Fraudsters Dupe Merchants of Rs 2 Lakh Using Fake Paytm App in Hyderabad


Paytm has eased our hassles with cash but it has also given rise to money-related fraud. From stealing money to making false claims about payments, these Paytm frauds are gaining new heights and the recent incident is from Hyderabad where con-men have duped merchants of up to Rs 2 lakh.

According to a Deccan Chronicle report, at least three supermarkets and two shopkeepers have fallen prey to a new Paytm scam in the last three months. The scam, that may spread around the country, sees fraudsters use fake Paytm apps to mislead vendors into believing payments have been successful. The apps in question show a payment confirmation screen which is faked but looks real at a glance, and also includes a fake transaction number.

One such popular app is “Prank Paytm” and while the developer disclaims clearly that it is meant to play practical jokes on friends, the app is being used by miscreants as seen in the news reports. It appears to have been removed from the Google Play Store but it is still available on other websites.

Fraudsters Dupe Merchants of Rs 2 Lakh Using Fake Paytm App in Hyderabad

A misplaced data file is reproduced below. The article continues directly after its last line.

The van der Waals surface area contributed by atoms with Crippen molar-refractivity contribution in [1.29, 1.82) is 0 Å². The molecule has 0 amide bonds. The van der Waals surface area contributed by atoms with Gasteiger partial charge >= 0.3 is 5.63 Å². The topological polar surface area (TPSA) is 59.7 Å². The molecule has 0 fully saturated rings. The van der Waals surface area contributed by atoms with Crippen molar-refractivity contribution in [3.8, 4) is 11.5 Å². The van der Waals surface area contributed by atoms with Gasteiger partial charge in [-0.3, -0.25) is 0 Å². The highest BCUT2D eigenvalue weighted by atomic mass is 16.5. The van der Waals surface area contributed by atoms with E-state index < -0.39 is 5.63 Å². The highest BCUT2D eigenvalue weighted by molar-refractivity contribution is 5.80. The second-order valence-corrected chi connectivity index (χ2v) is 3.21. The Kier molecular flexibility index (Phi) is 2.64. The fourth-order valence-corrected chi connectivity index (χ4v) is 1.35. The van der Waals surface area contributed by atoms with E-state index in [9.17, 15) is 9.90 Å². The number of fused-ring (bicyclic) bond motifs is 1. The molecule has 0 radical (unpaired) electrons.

Even the status bar in the image is part of a screenshot and not the actual status bar.

From the looks of it, the app appears to be a cheap rip-off which shouldn’t be hard to spot on phones with Full HD displays. However, fraudsters can easily use screens with a lower resolution and win the payee’s trust that they have made the payment. The app simply shares a screenshot of a completed transaction while the amount is editable.

Despite efforts by Google and Apple, such fake apps trickle down into respective app stores. Even though ‘Prank Paytm’ has been removed, there are several fake versions on the Play Store and a new user could easily be fooled. There’s also another app that promises to give you financial rewards in form of Paytm balance for watching ads.

Meanwhile, the Telangana Police recently nabbed a former Paytm employee for conning customers in the name of completing their KYC. After performing KYC, the accused transferred money from users’ accounts to his own with the false promise of cashbacks.

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